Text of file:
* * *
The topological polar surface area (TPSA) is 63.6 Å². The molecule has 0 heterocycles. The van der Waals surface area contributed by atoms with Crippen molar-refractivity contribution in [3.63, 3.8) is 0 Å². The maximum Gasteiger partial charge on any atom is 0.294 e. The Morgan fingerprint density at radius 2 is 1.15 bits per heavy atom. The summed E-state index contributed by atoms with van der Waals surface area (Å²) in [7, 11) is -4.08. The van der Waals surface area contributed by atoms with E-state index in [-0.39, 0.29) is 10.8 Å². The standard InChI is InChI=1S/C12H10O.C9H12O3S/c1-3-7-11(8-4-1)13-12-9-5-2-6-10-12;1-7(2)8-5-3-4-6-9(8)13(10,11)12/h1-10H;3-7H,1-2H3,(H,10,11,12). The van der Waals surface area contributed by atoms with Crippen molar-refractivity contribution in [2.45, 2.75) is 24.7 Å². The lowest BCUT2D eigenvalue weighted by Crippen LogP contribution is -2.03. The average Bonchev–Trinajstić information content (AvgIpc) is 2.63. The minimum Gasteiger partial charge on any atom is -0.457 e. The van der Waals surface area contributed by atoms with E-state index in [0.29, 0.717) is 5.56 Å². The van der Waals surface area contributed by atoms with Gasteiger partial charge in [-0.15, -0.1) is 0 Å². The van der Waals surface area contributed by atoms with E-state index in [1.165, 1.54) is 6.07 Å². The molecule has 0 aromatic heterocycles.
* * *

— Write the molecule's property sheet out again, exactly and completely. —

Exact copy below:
The topological polar surface area (TPSA) is 63.6 Å². The molecule has 0 heterocycles. The van der Waals surface area contributed by atoms with Crippen molar-refractivity contribution in [3.63, 3.8) is 0 Å². The maximum Gasteiger partial charge on any atom is 0.294 e. The Morgan fingerprint density at radius 2 is 1.15 bits per heavy atom. The summed E-state index contributed by atoms with van der Waals surface area (Å²) in [7, 11) is -4.08. The van der Waals surface area contributed by atoms with E-state index in [-0.39, 0.29) is 10.8 Å². The standard InChI is InChI=1S/C12H10O.C9H12O3S/c1-3-7-11(8-4-1)13-12-9-5-2-6-10-12;1-7(2)8-5-3-4-6-9(8)13(10,11)12/h1-10H;3-7H,1-2H3,(H,10,11,12). The van der Waals surface area contributed by atoms with Crippen molar-refractivity contribution in [2.45, 2.75) is 24.7 Å². The lowest BCUT2D eigenvalue weighted by Crippen LogP contribution is -2.03. The average Bonchev–Trinajstić information content (AvgIpc) is 2.63. The minimum Gasteiger partial charge on any atom is -0.457 e. The van der Waals surface area contributed by atoms with E-state index in [0.29, 0.717) is 5.56 Å². The van der Waals surface area contributed by atoms with Gasteiger partial charge in [-0.15, -0.1) is 0 Å². The van der Waals surface area contributed by atoms with E-state index in [1.165, 1.54) is 6.07 Å². The molecule has 0 aromatic heterocycles.